Too self-conscious to woo Roxanne himself, wordsmith Cyrano de Bergerac helps young Christian nab her heart through love letters.
The tragi-romantic Cyrano de Bergerac is no stranger to the big screen, having been played by Gérard Depardieu and Steve Martin. Joe Wright’s Cyrano is adapted from a stage musical based on Edmond Rostand’s classic play, with music from The National, written by Erica Schmidt.
As in the stage show, Cyrano is again played by Peter Dinklage (husband of screenwriter Erica Schmidt). He’s fully committed to his role as the poetic soldier, perhaps because his performance isn’t hindered by a distracting fake nose. In this modern retelling, its his height and society’s issues with it that cause the insecurity.
Set in 17th-century Paris, but filmed in Sicily, Cyrano often plays like a theatrical show. He’s a hot-headed, daydreaming soldier who’s hopelessly in love with his childhood friend, Roxanne (Haley Bennett, Joe Wright’s real-life partner), but too self-conscious to ever admit his feelings. Instead, he watches from a distance, duelling with his enemies and interrupting theatre performances. The less considered about the age gap and technicalities of their friendship the better.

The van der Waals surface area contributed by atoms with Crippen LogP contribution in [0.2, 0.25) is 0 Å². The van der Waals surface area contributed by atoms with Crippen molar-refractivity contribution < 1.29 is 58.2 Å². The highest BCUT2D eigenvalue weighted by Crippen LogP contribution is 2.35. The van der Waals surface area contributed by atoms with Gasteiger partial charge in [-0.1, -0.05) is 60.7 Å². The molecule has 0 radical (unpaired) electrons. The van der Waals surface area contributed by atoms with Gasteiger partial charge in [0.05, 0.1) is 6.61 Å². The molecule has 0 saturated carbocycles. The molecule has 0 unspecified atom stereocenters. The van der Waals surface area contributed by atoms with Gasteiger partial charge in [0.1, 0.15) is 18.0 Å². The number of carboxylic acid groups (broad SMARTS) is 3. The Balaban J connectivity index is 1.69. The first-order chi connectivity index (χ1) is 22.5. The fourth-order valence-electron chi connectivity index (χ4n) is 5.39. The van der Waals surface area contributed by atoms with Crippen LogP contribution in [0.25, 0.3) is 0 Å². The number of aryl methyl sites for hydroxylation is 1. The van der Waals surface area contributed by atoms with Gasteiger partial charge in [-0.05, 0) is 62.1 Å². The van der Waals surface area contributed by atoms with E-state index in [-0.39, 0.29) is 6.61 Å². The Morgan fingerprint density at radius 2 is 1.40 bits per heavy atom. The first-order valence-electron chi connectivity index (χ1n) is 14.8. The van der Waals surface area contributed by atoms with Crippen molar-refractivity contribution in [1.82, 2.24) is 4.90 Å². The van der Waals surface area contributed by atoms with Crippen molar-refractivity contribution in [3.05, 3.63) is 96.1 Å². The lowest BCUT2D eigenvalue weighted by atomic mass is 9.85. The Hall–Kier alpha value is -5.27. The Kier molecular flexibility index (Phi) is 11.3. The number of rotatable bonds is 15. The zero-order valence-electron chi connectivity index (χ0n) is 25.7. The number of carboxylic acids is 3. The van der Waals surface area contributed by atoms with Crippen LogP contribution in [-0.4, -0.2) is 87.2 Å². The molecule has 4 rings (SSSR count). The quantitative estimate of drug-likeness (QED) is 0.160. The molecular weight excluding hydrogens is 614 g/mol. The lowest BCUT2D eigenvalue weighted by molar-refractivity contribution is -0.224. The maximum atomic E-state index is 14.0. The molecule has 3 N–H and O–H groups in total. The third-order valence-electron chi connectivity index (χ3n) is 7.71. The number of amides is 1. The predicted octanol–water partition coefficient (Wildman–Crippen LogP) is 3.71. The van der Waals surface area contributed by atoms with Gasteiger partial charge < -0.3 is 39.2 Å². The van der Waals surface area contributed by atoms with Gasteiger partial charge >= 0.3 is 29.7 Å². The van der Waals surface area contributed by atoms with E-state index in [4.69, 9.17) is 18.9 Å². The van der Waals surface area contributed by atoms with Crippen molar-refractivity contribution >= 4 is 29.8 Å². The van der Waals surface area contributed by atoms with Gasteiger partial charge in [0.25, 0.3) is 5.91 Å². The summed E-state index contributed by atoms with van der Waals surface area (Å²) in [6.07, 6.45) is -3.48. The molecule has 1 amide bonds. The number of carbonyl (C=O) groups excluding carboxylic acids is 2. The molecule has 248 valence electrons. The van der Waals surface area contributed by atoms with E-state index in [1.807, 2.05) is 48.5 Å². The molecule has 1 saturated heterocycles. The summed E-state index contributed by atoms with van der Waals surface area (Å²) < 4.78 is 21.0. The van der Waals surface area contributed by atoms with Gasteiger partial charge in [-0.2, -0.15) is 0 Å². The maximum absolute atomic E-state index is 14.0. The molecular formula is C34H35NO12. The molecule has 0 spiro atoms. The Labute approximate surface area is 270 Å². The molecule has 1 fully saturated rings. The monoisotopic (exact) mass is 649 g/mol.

Roxanne is being courted by the wealthy Duc de Guiche (a camp, scenery-chewing Ben Mendelsohn), but has fallen head-over-heels on love with Cyrano’s fellow officer Christian (Kelvin Harrison Jr). He’s sweet and well-meaning but lacks the romantic vocabulary to impress a high society woman like Roxanne. Cyrano is soon writing eloquently passionate love letters to her, on his behalf, and this well-worn plot feels even more relevant in the modern world of ‘catfishing’ and filtered social media profiles.
Although Cyrano’s nose has been updated, Roxanne hasn’t. She’s seeking love and adoration over fame and fortune, but is still too flighty and shallow for her own good. She knowingly leads on Count de Guice due to his money and access, while her infatuation for Christian is purely love at first sight, with his personality entirely created by Cyrano’s words. This retelling misses out on the chances to give Roxanne a personality aside from being besotted and pretty.